Divider
Divider

Charles Swenson
Namryoung Lee
  How Will IFRS Affect Accounting for Income Taxes?

The first wave is coming.

July 30, 2009
by Charles Swenson, CPA/PhD and Namryoung Lee, CPA/PhD

Previously published in the AICPA Tax Insider.

Bowing to pressure to standardize financial reporting around the globe, the U.S. is considering switching form U.S. Generally Accepted Accounting Principles (GAAP) to International Financial Accounting Standards (IFRS) starting in 2012. In November 2008, the SEC created a roadmap that outlined a plan that would require large companies to adopt beginning 2014. In addition, it appears the SEC will begin allowing about 100 companies to adopt IFRS voluntarily earlier, beginning in 2010. According to the SEC, it will decide a final timeline in 2011, so the required transition will be unknown until 2011. In addition, the new SEC chairman recently supported the transition, but hinted that the timeline may change.

Can we expect dramatic effects on reported earnings in the future? One significant change would be the accounting for income taxes. Because such changes could affect (the variability of) reported earnings, it is worth looking forward to the potential impact of this new standard.

Accounting for Income Taxes: Differences Between GAAP and IFRS

Major differences are cash taxes, LIFO (a historical method of recording the value of inventory, a firm records the last units purchased as the first units sold)-FIFO (is a common method for recording the value of inventory, in which the next item to be shipped is the oldest of that type in the warehouse), fair value measurement and uncertain tax positions.

  • Cash Taxes
    The move to IFRS may have a significant impact on both U.S. and foreign cash taxes of a company. In most jurisdictions, financial reporting is often the starting point in determining taxable income for tax filing purposes. As financial accounting policies change from existing GAAP to IFRS, companies will need to consider the implications of such changes on cash taxes.
  • LIFO vs. FIFO
    IFRS also is a major tax issue for companies using the LIFO method to value inventories. IFRS does not permit the use of LIFO and the tax law does not permit the use of LIFO unless the method is used for financial reporting purposes. Unless this LIFO conformity requirement is changed through legislation, U.S. companies currently using LIFO will face a tax cost with a change to IFRS for financial reporting. Under current law, the effect of the change from LIFO to FIFO (known as the §481(a) adjustment) may be spread over four years, though Congress is considering repealing the LIFO method and allowing a longer spread period. Unless there is new legislation, U.S. companies now using LIFO will face a tax cost with a change to IFRS for financial reporting.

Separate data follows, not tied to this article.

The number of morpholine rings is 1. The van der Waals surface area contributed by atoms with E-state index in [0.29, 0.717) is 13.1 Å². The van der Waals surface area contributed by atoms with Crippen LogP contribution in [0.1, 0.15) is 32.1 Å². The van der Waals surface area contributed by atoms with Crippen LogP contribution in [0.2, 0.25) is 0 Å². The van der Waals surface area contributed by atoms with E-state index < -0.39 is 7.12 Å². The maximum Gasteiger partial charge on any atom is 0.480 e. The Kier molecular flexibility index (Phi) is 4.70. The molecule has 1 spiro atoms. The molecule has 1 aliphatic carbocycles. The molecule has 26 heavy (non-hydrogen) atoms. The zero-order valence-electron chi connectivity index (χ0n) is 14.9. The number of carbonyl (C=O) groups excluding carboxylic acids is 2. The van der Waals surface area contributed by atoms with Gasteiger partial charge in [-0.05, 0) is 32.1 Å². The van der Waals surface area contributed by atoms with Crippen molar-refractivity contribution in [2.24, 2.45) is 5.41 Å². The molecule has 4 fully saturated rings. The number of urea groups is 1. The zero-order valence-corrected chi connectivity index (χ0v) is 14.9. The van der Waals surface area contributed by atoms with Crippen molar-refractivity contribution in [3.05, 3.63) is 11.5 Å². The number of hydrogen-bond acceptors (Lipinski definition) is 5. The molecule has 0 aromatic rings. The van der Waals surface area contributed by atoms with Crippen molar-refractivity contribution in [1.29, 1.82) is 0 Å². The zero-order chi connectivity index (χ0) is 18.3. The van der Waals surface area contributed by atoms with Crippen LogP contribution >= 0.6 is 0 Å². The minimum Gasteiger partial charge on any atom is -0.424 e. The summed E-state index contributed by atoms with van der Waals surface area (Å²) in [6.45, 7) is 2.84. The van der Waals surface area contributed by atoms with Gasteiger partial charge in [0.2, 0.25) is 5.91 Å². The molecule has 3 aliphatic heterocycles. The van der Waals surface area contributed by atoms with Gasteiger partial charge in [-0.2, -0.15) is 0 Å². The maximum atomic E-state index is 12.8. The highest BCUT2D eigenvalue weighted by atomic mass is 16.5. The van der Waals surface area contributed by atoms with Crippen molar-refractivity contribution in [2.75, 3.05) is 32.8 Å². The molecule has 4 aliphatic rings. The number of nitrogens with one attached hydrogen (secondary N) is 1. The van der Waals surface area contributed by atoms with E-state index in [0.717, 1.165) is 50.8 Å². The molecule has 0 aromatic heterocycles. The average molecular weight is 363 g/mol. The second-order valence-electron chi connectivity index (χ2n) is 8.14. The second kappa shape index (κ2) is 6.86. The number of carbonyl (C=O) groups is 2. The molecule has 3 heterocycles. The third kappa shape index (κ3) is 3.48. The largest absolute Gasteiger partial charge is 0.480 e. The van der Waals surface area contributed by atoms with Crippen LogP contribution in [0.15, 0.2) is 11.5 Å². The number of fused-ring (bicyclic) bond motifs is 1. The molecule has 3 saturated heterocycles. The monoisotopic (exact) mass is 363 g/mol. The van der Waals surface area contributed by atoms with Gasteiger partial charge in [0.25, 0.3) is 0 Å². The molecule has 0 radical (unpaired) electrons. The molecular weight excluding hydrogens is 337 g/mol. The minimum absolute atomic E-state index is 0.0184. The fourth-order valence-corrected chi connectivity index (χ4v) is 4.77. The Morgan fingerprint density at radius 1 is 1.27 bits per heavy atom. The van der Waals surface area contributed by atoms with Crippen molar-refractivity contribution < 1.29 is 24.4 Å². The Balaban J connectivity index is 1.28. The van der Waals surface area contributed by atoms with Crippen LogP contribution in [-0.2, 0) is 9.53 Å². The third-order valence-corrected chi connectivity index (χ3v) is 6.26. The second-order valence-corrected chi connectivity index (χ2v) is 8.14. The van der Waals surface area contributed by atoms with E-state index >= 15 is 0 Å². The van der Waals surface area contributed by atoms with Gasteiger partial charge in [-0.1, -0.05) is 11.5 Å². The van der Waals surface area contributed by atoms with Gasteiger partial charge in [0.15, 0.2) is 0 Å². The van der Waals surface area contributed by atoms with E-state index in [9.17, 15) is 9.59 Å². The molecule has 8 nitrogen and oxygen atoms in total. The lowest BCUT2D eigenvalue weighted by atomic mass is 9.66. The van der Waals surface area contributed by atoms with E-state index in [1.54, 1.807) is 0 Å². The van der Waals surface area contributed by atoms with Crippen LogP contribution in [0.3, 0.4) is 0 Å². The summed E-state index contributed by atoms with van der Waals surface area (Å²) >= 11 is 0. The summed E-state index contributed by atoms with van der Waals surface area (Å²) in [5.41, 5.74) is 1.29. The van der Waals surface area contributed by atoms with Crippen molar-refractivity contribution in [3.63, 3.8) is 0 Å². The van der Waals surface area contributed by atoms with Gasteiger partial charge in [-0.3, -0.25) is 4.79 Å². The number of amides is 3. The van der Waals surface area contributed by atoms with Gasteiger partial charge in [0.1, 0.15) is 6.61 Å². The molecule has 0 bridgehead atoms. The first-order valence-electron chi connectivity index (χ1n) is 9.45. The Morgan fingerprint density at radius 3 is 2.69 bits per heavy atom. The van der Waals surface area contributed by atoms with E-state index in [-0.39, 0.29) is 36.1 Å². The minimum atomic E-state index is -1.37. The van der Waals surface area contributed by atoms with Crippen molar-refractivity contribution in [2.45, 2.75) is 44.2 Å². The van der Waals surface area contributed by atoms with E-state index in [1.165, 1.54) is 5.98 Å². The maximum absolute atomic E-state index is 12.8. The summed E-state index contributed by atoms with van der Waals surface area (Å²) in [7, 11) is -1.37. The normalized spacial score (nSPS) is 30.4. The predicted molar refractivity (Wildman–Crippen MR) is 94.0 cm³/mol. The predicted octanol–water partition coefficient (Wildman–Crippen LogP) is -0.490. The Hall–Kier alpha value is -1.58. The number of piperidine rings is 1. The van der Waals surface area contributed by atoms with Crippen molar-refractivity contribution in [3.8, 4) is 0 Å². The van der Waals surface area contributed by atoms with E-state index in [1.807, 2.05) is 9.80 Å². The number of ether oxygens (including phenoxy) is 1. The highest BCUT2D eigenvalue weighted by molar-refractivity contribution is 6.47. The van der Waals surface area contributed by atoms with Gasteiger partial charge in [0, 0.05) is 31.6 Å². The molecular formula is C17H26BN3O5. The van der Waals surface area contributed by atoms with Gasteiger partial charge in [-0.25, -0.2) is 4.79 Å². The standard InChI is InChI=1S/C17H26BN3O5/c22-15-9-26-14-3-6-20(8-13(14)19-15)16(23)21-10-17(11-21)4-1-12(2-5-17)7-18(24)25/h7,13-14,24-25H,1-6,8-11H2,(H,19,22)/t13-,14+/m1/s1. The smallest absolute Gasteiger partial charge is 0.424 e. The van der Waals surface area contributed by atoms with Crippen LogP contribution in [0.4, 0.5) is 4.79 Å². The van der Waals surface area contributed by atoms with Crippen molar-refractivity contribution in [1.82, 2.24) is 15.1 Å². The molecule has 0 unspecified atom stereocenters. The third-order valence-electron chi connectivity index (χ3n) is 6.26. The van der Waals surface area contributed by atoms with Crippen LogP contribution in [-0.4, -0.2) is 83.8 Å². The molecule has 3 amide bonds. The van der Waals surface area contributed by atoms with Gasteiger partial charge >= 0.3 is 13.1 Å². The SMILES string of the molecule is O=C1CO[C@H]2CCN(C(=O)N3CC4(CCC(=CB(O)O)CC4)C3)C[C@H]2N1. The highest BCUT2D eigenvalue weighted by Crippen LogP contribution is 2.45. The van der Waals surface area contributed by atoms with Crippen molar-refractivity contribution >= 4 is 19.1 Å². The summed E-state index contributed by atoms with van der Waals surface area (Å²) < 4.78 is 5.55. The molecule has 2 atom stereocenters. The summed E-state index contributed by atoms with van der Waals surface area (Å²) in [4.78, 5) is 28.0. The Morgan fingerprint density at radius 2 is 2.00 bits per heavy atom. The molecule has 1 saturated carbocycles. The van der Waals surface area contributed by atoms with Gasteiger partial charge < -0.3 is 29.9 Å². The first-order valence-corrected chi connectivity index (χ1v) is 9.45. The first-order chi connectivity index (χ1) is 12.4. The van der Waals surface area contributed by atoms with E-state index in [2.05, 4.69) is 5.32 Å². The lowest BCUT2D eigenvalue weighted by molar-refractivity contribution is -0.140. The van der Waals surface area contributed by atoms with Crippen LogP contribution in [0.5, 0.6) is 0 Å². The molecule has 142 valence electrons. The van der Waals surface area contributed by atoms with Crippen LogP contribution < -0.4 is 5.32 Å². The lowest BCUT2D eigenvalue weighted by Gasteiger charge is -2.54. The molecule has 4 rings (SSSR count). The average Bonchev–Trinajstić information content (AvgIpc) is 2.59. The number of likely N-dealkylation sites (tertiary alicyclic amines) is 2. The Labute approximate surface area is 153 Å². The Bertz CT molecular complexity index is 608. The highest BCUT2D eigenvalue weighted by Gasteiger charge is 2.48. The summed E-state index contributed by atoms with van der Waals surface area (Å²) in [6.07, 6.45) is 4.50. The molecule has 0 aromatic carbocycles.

• Fair Value Measurement
    Under IFRS, companies can elect to measure property, plant equipment and investment property at fair value and certain financial instruments may be required to be carried at fair value. These measurement concepts could have a significant impact on debt-to-equity and other balance sheet ratios, potentially resulting in limitations on interest deductibility for tax purposes.
  • Uncertain Tax Positions
    The International Accounting Standards Board currently does not intend to adopt a standard similar to Financial Accounting Standards Board (FASB) Interpretation No. (FIN) 48, Accounting for Uncertainty in Income Taxes (which on July 1 was codified to FASB Accounting Standards CodificationTM (ASC) 740, Income Taxes). Under IFRS "a liability for tax uncertainties is based on the amount of taxes expected to be paid to the tax authorities," and the GAAP two-step process for recognition and measurement is not specified. IFRS currently has nothing like the GAAP requirements. The International Accounting Standards Board is working on revisions that would add a similar requirement, but it would probably require companies to book such prospective liabilities only to the extent they deem them certain — which is a lesser standard than what exists under GAAP.

Other differences between GAAP and IFRS accounting for taxes are shown in the table below.

Conclusion

The changes in accounting for income taxes resulting from IFRS will be significant. While a timetable for mandated IFRS is not clear, tax practitioners should nonetheless become familiar with the new rules, especially if clients inquire as to its potential impact. It is also important to know that the IFRS rules will only govern income taxes.

Rate this article 5 (excellent) to 1 (poor). Send your responses here.

Charles Swenson, CPA, PhD is professor of Accounting at the University of Southern California and co-Founder of the national Tax Credit Group. Namryoung Lee is visiting scholar, both at the Marshal School of Business at the University of Southern California.